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Bluff Media U. S. Operations Purchased By Churchill Downs, Inc...
In a stunning late afternoon announcement on Friday, the famed equine organization Churchill Downs, Inc., announced the purchase of the entirety of the Bluff Media organization’s United States properties.
Although terms of the sale were not disclosed, the purchase by Churchill Downs, a publicly traded company on the NASDAQ stock exchange under the tag “CHDN,” is viewed as a potential move by the company to enter into the online gaming business. In the press release announcing the sale, Churchill Downs representatives state, “(It is Churchill Downs) intention to further expand and build upon Bluff Media’s current content and business model…this acquisition potentially provides (Churchill Downs) with new business avenues to pursue in the event there is a liberalization of state or federal laws with respect to internet poker in the United States.”
The sale is literally for the entirety of Bluff Media’s U. S. operations. Bluff Magazine (in both its print and online versions) and several of its blogs, forums, rankings and other URLs (interestingly, such as BluffPoker.com) will be under the new ownership, but another part of the company that was purchased may be of interest to players. ThePokerDB, one of the more reliable poker databases on the internet, will also be under the Churchill Downs twin spires.
While Churchill Downs has purchased the entirety of Bluff Media, the powers that be will remain in their current positions. Co-presidents Eddy Kleid and Eric Morris, who have been at the helm of the company since its inception, and vice president of online operations Jeff Markley all will remain with Bluff Media and continue to lead the company going forward. Foreign versions of the magazine, such as Bluff Europe, are not expected to be impacted by the sale.
The sale of Bluff Media has once again sparked consideration that the movement towards federally legislated internet poker in the United States. On the Two Plus Two forum, poster ‘oneonth3run’ asks, “Anyone in the know care to speculate what this could mean in the larger picture? They must be expecting certain things to happen at the top, and I wonder how they will utilize BLUFF going forward.”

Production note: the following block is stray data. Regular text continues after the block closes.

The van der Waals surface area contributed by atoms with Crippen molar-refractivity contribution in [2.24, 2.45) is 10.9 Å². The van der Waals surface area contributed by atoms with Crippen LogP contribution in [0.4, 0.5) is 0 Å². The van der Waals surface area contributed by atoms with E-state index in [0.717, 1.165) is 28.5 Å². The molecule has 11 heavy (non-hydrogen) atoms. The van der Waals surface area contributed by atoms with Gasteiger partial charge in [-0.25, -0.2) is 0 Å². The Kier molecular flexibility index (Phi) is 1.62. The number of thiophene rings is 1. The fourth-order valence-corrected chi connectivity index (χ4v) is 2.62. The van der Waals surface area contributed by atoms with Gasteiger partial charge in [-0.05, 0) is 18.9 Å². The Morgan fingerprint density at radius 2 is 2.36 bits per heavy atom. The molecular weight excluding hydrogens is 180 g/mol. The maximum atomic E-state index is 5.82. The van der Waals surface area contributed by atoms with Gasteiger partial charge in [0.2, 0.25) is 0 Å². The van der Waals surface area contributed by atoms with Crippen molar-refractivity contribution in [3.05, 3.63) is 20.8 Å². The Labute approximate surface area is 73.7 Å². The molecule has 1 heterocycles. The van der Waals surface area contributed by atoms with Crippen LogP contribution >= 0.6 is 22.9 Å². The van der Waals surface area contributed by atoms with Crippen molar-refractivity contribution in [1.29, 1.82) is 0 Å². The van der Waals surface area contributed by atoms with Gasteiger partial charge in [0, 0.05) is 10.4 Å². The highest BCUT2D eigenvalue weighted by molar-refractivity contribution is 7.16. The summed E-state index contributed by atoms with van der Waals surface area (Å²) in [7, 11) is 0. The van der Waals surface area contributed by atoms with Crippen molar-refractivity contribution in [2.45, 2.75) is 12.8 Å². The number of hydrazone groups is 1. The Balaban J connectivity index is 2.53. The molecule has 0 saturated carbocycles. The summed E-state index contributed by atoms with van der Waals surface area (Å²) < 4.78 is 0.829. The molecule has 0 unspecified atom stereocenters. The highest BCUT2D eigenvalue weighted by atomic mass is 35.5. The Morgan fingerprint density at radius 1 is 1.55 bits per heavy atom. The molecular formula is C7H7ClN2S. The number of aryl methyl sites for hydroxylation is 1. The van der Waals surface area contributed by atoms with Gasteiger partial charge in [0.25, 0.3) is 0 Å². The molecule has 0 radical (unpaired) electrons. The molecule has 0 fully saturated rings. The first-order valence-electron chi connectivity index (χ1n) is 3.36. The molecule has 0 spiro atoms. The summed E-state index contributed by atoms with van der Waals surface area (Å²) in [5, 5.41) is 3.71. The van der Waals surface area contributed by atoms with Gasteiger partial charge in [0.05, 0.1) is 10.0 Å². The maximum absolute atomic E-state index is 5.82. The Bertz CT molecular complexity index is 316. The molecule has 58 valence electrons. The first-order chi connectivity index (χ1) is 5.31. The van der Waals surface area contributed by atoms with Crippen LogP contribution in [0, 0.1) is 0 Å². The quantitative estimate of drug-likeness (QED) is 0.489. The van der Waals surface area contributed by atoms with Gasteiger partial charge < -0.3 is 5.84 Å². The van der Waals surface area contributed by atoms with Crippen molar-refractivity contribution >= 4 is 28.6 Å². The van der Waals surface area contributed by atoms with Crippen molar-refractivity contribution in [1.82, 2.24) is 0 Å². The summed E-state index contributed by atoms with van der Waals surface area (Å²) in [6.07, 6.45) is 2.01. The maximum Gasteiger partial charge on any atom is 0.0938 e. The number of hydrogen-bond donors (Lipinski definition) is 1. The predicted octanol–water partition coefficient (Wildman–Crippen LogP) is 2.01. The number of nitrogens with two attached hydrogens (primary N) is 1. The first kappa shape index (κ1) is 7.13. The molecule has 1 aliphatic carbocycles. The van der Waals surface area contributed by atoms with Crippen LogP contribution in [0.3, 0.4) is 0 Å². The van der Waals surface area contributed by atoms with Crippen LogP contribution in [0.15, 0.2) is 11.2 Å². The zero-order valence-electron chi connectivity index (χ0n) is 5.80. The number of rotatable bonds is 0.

Others in the 2+2 thread picked up the discussion as to why Bluff made this move at this time. Poster ‘AdamSmall’ stated, “Bluff was a perfect acquisition target really. They’re a US-based, US-heavy poker media company that presumably got hurt badly by Black Friday. They have a lot of reach and a good amount of history in the industry, and I think between their history and their brand name they have a lot of value still. The name Bluff is a very noticeable, reputable and easy to remember name for both current and prospective customers.”
The history of Bluff has been one of the success stories of the poker industry. Starting out as a bimonthly magazine in 2004, within a year it was published on a monthly basis. The magazine became the primary challenger to one of the venerable poker publications in the industry, CardPlayer Magazine, and also has been a partner with the World Series of Poker for its online and radio coverage.
The new partnership will be a way for one of the most recognizable names in the thoroughbred industry to enter into any potential U. S. online poker industry. The owners of the namesake racetrack which hosts the Kentucky Derby, the company also has interests in other racetracks around the United States, its own website (twinspires.com), and half-ownership in Horse Racing TV, among other items. Prior to the announcement of the purchase on Friday, Churchill Downs, Inc. closed at $55.87 on the NASDAQ exchange, a $.44 drop (.78%) from their Thursday price. (Credit: Poker News Daily)
WPT Lucky Hearts Poker Open Day 1A: Uri Kadosh, Eliyahu Levy Lead Jason Mercier...
The first of two Day Ones is in the books for the World Poker Tour’s Seminole Hard Rock Lucky Hearts Poker Open in Hollywood, Florida, with a cozy starting field that should get larger after Saturday’s play.
125 players stepped up on Day 1A, putting up their $3500 buy in for this non-televised event and, although the field was a bit smaller, there were still challenges around the room. Season Ten Player of the Year leader Will “The Thrill” Failla, reigning POY Andy Frankenberger, Jonathan Little, “The Raw Deal” host Tony “Bond_18” Dunst, Shaun Deeb and Matt Waxman were just a few of the familiar faces at the start of the day, but they would be joined by other challengers who decided to take a late registration option.
One of those tables was particularly challenging. Noah Schwartz, Christian Harder and Matt Stout all ended up on the same felt due to late registration for the tournament, while other players went about their day of work with different results. Christopher Tryba was an early casualty when his pocket Jacks failed to catch against an opponent’s pocket Aces, but former WPT champion Rhynie Campbell was able to drop Steve Levy when his Aces stood up against Levy’s K-Q.
As the players worked their way to the dinner break, the field was dramatically reduced in comparison to the time played and the low blinds. From the 125 starters, only 96 players made their way to dinner in a somewhat happy mood. Campbell was one of these eliminations at the hands of Deeb.